Pollution caused by Mediterranean collision almost completely recovered

CSL Virginia. Credit: French Navy
CSL Virginia. Credit: French Navy

The French authorities estimate that they have succeeded in recovering all but 2% of the fuel oil that spilled into the Mediterranean last week following the spectacular collision between a Tunisian ro-ro vessel and a Cyprus Shipping Lines box ship.

After what it described as a “remarkable feat” on the part of French and Italian anti-pollution vessels, the maritime prefecture in the French city of Toulon said that the amount of fuel oil not yet recovered represented less than the volume of an average commercial van.

An estimated 600 m³ of intermediate fuel oil was released into the sea after COTUNAV vessel Ulysse ran into the anchored CSL Virginia off the island of Corsica on Sunday, 7 October, causing a large breach in the side the latter vessel and rupturing its fuel tanks.

With the prow of Ulysse lodged deep inside the Cyprus-flagged box ship, the two vessels remained locked together for several days, finally separating without assistance in the evening of 11 October.

In the meantime, more than 12 French and Italian vessels, essentially salvage tugs and specialised naval and other anti-pollution vessels, have been involved in efforts to contain the pollution and recover the lost fuel oil.

The prefecture said on the evening of 14 October that it had recovered 1,000 m³ of fuel oil mixed with seawater and estimated that a further 30% of the spilled fuel had either evaporated or been absorbed by the environment.

Of the small amount of pollution remaining, the prefecture said it had largely been transformed into small globules the size of a golf ball. These were difficult to detect, the prefecture said, and were spread out over a large area more than 30 km from the coast.

The recovery operation is nevertheless continuing but using a different method. Instead of the containment booms and pumping apparatus used until now, the ships on site will trawl for the emulsified globules using “socks” able to filter the oil globules from the seawater.

After freeing itself from CSL Virginia on 11 October, Ulysse was authorised by the French authorities to return to the Tunisian port of Radès under its own power.

According to a local press report, three members of its crew were arrested by police on the vessel’s arrival at the port on the evening of 14 October and were due to be questioned on 15 October. It was not clear, however, whether their arrests were connected with the collision, for which the Ulysse was widely blamed, or for a video released by crew members while the vessel was still locked to CSL Virginia.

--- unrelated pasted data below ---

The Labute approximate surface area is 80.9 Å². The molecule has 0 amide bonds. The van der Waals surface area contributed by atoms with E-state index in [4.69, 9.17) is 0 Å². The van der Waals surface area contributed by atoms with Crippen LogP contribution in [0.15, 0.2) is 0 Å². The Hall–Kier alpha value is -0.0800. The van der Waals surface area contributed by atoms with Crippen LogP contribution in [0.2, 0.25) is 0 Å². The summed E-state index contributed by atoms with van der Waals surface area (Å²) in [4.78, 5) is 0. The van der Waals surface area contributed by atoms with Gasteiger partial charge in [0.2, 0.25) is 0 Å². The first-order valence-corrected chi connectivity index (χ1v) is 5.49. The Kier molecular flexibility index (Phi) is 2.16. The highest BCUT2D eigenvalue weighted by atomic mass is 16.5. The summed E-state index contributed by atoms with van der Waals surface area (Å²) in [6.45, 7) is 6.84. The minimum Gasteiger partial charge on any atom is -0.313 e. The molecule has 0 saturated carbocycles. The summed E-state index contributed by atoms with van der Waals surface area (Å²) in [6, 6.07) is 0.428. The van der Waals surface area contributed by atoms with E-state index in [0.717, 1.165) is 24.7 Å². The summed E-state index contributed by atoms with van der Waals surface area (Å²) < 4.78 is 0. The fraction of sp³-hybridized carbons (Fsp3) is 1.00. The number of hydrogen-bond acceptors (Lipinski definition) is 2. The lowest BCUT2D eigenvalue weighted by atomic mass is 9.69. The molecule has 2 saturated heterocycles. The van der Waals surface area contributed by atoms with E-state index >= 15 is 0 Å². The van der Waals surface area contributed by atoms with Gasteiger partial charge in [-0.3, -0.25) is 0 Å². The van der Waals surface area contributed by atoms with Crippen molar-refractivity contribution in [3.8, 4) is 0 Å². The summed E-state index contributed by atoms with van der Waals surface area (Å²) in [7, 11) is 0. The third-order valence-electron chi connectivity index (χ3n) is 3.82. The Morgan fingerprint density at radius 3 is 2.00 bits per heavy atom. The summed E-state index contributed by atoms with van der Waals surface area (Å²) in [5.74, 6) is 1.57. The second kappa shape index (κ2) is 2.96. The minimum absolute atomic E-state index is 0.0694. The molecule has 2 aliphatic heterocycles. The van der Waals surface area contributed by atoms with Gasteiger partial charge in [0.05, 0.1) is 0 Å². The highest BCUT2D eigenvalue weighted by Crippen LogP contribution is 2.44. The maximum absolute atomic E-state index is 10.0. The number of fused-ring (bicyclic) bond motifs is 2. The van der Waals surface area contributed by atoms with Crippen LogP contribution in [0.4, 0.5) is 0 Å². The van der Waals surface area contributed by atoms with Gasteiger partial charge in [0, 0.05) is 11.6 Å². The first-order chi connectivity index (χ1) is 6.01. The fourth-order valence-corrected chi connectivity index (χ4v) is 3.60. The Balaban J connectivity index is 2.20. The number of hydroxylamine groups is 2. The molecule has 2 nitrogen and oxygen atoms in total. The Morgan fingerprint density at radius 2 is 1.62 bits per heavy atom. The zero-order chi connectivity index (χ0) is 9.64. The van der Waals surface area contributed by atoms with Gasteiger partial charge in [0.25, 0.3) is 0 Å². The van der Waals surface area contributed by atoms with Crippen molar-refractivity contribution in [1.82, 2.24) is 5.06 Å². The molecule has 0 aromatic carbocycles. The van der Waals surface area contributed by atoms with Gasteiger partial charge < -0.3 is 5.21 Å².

In the video, the crew members insisted that they were in good spirits despite the “little problem” they had encountered. They attacked those who had criticised Ulysse, saying that what had happened could have happened to any vessel at sea and praised the vessel’s master, saying he was “the best in the world” and that he belonged to “best shipping company”.

French environment minister François de Rugy, who said last week that it was clear that there had been no watch in operation aboard Ulysse at the time of the accident, responded that he was “ashamed” for the crew members concerned, who he said had shown “embarrassing stupidity”.

He added that the investigation being carried out by the French gendarmerie would find out who had been responsible for what had happened.

CSL Virginia, meanwhile, is still at the place where it was anchored waiting for new orders at the time of the collision.

The maritime prefecture told IHS Markit that the vessel was not in any immediate danger despite the damage it had sustained. Its structure remained solid and a containment barrage had been put in place around it to prevent further pollution. It is also being attended by support vessels brought in by its owner.

A prefecture official told IHS Markit that the French authorities were now waiting for its owner to present credible proposals for repairing and removing it without causing further pollution.